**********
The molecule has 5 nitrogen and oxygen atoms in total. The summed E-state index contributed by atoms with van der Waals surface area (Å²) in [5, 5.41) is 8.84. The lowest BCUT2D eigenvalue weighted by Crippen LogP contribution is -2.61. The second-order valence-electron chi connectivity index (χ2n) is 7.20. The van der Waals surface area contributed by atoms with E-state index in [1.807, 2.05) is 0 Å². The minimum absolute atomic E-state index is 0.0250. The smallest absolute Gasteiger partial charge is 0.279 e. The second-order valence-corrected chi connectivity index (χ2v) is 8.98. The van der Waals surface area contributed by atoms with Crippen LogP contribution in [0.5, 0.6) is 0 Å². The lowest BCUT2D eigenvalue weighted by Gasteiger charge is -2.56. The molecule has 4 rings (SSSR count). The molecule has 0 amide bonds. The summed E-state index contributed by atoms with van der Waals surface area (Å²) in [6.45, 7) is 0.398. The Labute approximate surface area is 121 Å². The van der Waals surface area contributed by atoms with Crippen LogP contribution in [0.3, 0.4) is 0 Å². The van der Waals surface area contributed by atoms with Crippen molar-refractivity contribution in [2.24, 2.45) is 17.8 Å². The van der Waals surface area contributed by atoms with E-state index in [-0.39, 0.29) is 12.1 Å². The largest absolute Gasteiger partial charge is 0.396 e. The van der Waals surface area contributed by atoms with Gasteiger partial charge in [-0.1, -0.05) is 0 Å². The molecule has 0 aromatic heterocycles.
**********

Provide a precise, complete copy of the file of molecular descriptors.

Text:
The molecule has 5 nitrogen and oxygen atoms in total. The summed E-state index contributed by atoms with van der Waals surface area (Å²) in [5, 5.41) is 8.84. The lowest BCUT2D eigenvalue weighted by Crippen LogP contribution is -2.61. The second-order valence-electron chi connectivity index (χ2n) is 7.20. The van der Waals surface area contributed by atoms with E-state index in [1.807, 2.05) is 0 Å². The minimum absolute atomic E-state index is 0.0250. The smallest absolute Gasteiger partial charge is 0.279 e. The second-order valence-corrected chi connectivity index (χ2v) is 8.98. The van der Waals surface area contributed by atoms with Crippen LogP contribution in [0.5, 0.6) is 0 Å². The lowest BCUT2D eigenvalue weighted by Gasteiger charge is -2.56. The molecule has 4 rings (SSSR count). The molecule has 0 amide bonds. The summed E-state index contributed by atoms with van der Waals surface area (Å²) in [6.45, 7) is 0.398. The Labute approximate surface area is 121 Å². The van der Waals surface area contributed by atoms with Crippen LogP contribution in [0.3, 0.4) is 0 Å². The van der Waals surface area contributed by atoms with Crippen molar-refractivity contribution in [2.24, 2.45) is 17.8 Å². The van der Waals surface area contributed by atoms with E-state index in [-0.39, 0.29) is 12.1 Å². The largest absolute Gasteiger partial charge is 0.396 e. The van der Waals surface area contributed by atoms with Gasteiger partial charge in [-0.1, -0.05) is 0 Å². The molecule has 0 aromatic heterocycles.